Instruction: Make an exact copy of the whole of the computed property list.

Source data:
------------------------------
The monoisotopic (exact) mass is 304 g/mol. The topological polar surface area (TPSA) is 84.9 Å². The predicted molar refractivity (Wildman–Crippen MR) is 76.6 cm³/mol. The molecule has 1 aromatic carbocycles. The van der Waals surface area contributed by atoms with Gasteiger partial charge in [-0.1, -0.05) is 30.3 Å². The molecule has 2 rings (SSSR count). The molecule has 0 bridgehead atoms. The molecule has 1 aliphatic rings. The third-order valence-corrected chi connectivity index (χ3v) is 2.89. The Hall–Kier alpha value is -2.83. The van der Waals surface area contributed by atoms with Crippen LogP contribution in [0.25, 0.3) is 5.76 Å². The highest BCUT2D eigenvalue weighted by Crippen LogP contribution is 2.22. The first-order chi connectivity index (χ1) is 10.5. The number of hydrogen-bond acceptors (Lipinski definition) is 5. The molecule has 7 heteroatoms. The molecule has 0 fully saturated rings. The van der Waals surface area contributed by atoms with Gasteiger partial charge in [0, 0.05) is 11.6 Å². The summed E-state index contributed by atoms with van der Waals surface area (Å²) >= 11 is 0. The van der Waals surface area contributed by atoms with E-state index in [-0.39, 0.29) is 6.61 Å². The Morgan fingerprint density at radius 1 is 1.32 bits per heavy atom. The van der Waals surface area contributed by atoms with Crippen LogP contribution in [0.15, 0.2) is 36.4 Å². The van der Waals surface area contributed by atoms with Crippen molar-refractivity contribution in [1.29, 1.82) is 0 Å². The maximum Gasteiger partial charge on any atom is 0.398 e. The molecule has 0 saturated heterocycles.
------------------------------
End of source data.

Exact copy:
The monoisotopic (exact) mass is 304 g/mol. The topological polar surface area (TPSA) is 84.9 Å². The predicted molar refractivity (Wildman–Crippen MR) is 76.6 cm³/mol. The molecule has 1 aromatic carbocycles. The van der Waals surface area contributed by atoms with Gasteiger partial charge in [-0.1, -0.05) is 30.3 Å². The molecule has 2 rings (SSSR count). The molecule has 0 bridgehead atoms. The molecule has 1 aliphatic rings. The third-order valence-corrected chi connectivity index (χ3v) is 2.89. The Hall–Kier alpha value is -2.83. The van der Waals surface area contributed by atoms with Crippen LogP contribution in [0.25, 0.3) is 5.76 Å². The highest BCUT2D eigenvalue weighted by Crippen LogP contribution is 2.22. The first-order chi connectivity index (χ1) is 10.5. The number of hydrogen-bond acceptors (Lipinski definition) is 5. The molecule has 7 heteroatoms. The molecule has 0 fully saturated rings. The van der Waals surface area contributed by atoms with Gasteiger partial charge in [0, 0.05) is 11.6 Å². The summed E-state index contributed by atoms with van der Waals surface area (Å²) >= 11 is 0. The van der Waals surface area contributed by atoms with E-state index in [-0.39, 0.29) is 6.61 Å². The Morgan fingerprint density at radius 1 is 1.32 bits per heavy atom. The van der Waals surface area contributed by atoms with Crippen LogP contribution in [0.15, 0.2) is 36.4 Å². The van der Waals surface area contributed by atoms with Crippen molar-refractivity contribution in [1.29, 1.82) is 0 Å². The maximum Gasteiger partial charge on any atom is 0.398 e. The molecule has 0 saturated heterocycles.